Historically speaking, about 60 percent of revenue raised by the state was distributed to local units of governments, according to a 2012 study by Citizens Research Council of Michigan, a Lansing-based nonpartisan research group.
It wasn’t until 2012 that the state began modestly increasing those allocations. And while municipal advocates applaud the state’s decision to boost revenue sharing, they also say it’s unlikely the funding will ever return in full.
“It’s not going to happen,” Scorsone said, adding that funds were diverted to take care of crises like Flint’s water and the Detroit Public Schools. “(Full revenue sharing is) not feasible.”
Even with revenue sharing picking up, the state would need to provide an additional $400 million to fund the local units at historical levels, he said.
Given the pressure on state and local units of government to maintain balanced budgets, there are just not enough resources to go around, according to sources contacted for this report.
“The business of government is important, but it tends to be in the business of scarce resource allocation,” said Andy Johnston, vice president of government and corporate affairs at the Grand Rapids Area Chamber of Commerce. “That will continue to be a struggle of government at all levels.”
In times of diminishing revenue, Michigan’s local units of government have few options to boost funds to continue providing the needed services: Under state law, municipalities cannot levy their own gas, alcohol or local sales taxes.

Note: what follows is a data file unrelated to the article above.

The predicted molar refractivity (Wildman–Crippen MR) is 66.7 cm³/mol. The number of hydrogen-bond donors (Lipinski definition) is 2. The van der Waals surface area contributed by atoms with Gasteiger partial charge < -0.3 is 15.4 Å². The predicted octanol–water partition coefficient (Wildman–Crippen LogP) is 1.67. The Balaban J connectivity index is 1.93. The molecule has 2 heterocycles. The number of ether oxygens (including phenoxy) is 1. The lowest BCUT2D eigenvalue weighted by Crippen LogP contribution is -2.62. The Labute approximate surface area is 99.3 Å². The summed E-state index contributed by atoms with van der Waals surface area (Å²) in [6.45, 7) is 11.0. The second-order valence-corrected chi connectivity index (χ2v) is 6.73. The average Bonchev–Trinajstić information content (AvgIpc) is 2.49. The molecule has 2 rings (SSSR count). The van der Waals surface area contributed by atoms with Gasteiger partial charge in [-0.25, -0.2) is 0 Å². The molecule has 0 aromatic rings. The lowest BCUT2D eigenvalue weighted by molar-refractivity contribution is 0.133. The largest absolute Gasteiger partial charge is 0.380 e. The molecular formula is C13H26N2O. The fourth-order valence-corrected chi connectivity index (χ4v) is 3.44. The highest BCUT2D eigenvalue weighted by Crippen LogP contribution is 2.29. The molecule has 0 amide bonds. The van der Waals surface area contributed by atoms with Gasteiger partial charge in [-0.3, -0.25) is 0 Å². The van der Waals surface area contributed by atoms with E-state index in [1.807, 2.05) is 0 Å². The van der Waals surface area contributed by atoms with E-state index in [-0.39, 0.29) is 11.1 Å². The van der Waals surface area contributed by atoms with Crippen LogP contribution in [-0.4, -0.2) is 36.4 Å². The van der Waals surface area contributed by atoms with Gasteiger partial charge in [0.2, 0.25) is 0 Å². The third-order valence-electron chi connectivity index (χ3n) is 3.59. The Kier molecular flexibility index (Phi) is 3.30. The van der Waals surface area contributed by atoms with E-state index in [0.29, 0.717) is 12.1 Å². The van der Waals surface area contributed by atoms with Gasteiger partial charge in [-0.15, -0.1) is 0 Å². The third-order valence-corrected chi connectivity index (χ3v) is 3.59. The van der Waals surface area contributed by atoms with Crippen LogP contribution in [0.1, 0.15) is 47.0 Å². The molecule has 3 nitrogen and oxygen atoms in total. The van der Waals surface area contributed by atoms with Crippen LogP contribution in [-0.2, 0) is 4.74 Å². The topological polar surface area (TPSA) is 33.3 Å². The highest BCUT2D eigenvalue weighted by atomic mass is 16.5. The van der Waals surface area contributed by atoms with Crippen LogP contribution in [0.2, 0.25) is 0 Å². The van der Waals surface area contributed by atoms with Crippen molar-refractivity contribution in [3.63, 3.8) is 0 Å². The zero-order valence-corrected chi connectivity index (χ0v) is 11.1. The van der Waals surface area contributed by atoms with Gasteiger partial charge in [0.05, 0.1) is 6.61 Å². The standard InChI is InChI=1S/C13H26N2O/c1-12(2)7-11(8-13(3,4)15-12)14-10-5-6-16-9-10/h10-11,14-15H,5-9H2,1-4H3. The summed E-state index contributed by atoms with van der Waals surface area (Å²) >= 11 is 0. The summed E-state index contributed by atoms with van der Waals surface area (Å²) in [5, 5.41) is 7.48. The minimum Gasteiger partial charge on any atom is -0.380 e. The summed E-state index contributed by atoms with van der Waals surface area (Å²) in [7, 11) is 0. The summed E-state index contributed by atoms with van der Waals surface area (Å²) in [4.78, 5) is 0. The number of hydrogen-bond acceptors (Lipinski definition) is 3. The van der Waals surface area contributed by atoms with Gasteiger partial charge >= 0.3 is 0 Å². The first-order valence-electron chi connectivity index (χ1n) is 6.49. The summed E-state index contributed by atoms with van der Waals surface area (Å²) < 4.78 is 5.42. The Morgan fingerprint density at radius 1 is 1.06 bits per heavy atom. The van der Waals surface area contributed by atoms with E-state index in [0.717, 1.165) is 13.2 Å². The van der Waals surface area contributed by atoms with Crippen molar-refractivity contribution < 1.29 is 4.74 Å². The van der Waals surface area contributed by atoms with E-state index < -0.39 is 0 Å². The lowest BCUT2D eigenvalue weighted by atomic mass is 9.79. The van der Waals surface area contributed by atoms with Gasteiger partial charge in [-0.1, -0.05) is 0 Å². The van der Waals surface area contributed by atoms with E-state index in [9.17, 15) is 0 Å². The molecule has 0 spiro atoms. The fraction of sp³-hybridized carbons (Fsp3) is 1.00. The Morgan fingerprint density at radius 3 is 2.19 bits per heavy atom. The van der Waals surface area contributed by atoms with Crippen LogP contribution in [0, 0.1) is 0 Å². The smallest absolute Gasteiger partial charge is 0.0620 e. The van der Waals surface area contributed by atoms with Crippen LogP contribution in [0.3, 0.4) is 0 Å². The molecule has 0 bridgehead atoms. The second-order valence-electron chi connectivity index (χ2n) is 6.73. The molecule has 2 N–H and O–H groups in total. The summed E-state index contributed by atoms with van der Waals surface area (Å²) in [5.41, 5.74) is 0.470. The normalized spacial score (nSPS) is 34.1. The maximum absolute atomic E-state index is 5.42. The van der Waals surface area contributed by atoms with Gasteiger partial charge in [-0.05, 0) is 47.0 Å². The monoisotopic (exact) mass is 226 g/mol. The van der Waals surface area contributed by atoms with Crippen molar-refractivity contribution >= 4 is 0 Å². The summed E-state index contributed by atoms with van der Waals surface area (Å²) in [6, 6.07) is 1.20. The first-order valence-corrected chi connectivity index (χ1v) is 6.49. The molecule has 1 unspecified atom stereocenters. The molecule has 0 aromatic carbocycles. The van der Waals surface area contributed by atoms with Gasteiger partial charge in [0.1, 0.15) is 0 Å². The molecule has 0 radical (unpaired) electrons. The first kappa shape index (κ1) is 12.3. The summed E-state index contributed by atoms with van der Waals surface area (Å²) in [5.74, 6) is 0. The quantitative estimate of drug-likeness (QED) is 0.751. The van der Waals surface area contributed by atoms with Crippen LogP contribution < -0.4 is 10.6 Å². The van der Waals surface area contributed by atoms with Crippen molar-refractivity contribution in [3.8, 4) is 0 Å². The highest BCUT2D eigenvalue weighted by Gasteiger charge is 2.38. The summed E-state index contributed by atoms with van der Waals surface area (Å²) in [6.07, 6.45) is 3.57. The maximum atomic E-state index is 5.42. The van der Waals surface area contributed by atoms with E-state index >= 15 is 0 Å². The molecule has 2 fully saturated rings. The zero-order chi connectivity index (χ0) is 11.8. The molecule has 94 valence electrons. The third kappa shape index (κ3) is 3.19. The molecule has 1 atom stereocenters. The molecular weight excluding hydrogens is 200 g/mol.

“The problem is we don’t give local options and we’re not really fully funding revenue sharing,” Scorsone said. “It seems like you would do one or the other — we’re not doing either. Most states do one or the other: Raise whatever money you think you need or we the state will give you adequate money. That’s the dilemma here, I think.”
A FOCUS ON VOTERS
Those restrictions have made many of the state’s local units of government reliant on ballot initiatives as a method of boosting revenue.
While the state Legislature has largely opposed ballot initiatives to raise taxes and create revenue for municipalities, Buhrer finds that ironic given Lansing has made it difficult for cities like Grand Rapids to make up for lost funding elsewhere.
“Their very actions almost force locals to increase taxes,” Buhrer said. “If you’re at a local level, you can’t escape the irony of that position.”
In some cases, ballot initiatives have drawn the ire of members of the Lansing-based Michigan Chamber of Commerce, said Tricia Kinley, the organization’s senior director of tax and regulatory reform.
“While our membership is sympathetic, they also contribute very generously,” Kinley said.